Every year, American Girl, a company known primarily for its 18-inch dolls meant to represent girls from all eras of American history, up to the modern era, reveals a brand new Girl of the Year who is made into a doll, given a profession, and marketed to young girls. This year's Girl of the Year is a doll named Grace Thomas, a businesswoman — or as American Girl calls her, a baker.
American Girl dolls aren't cheap. A doll alone will run you around $114, and that's before accessories, outfits, and pets. Consumers can easily spend upwards of $400 buying extras for the dolls. Yet girls still waited in line for hours and drove hundreds of miles to buy Grace on Thursday.
"She's not a pop star or a celebrity," a newscaster reported for Click2Houston over images of young girls playing with Grace. "She's a baker."
The blurb for Grace Thomas on the American Girl site reads:
"This enthusiastic girl loves to bake with friends and invent new recipes. Then a trip to Paris inspires her to try new things — including turning her passion for baking into a business. Will she learn the best way to succeed?"
On the one hand, it's admirable to have a product that holds tremendous sway with 3 to 12-year-old girls pointing out to those girls that they can be successful in the world of business, even at a young age. But there's something slightly troubling about Grace Thomas all the same. In short, she's being relegated all over again to the same old job fictional women too often are.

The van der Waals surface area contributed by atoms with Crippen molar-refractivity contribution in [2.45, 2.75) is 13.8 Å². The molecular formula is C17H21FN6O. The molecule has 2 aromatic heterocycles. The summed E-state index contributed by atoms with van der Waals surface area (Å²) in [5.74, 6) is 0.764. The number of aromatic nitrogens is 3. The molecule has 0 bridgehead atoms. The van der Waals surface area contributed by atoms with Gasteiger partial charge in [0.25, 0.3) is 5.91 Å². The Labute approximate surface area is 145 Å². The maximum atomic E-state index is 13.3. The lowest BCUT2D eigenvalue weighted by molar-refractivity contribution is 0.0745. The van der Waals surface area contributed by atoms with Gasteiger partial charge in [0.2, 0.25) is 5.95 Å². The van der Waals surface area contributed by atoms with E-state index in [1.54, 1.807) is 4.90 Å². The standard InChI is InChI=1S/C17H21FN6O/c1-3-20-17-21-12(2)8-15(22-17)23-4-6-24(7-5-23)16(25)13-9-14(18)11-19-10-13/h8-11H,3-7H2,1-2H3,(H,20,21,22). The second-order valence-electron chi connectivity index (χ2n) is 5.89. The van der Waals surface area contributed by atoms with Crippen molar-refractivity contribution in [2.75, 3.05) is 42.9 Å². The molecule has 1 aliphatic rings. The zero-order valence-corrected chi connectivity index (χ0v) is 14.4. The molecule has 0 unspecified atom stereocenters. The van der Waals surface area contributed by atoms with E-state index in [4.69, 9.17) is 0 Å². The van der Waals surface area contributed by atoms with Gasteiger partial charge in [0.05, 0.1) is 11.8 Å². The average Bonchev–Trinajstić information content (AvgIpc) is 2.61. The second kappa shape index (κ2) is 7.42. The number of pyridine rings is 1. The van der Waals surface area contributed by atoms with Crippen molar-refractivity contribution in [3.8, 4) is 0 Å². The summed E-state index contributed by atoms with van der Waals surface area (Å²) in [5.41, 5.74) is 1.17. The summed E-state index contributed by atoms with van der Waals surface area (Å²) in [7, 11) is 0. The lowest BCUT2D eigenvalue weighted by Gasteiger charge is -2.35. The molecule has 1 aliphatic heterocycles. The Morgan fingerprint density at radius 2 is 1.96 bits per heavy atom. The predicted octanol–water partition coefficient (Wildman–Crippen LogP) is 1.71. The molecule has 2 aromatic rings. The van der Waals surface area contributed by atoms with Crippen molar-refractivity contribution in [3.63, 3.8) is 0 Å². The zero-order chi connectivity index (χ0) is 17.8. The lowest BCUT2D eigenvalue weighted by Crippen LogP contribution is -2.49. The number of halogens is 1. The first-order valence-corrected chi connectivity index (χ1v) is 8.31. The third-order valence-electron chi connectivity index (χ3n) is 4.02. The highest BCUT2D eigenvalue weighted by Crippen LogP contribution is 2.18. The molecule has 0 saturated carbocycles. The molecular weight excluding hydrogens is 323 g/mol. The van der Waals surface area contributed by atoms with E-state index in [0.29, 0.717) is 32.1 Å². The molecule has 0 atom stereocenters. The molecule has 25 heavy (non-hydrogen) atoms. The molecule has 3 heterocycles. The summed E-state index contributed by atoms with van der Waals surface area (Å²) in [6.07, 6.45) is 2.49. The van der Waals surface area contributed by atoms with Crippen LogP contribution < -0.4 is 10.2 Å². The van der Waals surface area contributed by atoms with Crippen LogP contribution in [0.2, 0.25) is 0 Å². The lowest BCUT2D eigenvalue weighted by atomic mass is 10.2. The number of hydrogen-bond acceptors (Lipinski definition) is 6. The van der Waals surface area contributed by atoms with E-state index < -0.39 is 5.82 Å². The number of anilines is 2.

While running a bakery is just as difficult as running any other small business, it's a job that these fictional businesswomen are pushed into over and over again. Business isn't the goal, nor is running a company or creating a sustainable enterprise. The goal for Grace is warm, cuddly baking, at least according to the products American Girl is selling. For your "business doll" you can buy a "travel coat," and "opening night set" including a pastry dolly with some cakes on it, and a "bistro set" that includes a table and a cute chair.
There will always be some accessorizing for a doll. It's part of the fun, after all. And certainly, there's something to be said for a tiny toy kitchen set being more interesting than a tiny toy accountant's ledger. But this is still a product that reinforces gender norms in a way that can feel downright regressive. And that's disappointing coming from this company especially.
American Girl genuinely tries to focus on presenting positive body images for young girls (unlike, say, Barbie), and it uses its products to try and better society. Grace, for example, uses her books to encourage a year-long fundraising initiative in support of No Kid Hungry, a campaign to end childhood hunger in America.
But if American Girl is going to have a doll that's an "entrepreneur" like Grace, why can't she be a coder, or a CPA, or launch her own news site? For that matter, why can't she just be an "entrepreneur"? Young girls use dolls to imagine a new world, and by making Grace a baker, American Girl has missed a great opportunity to open imaginations to the entire world of opportunity that exists for its most ardent fans.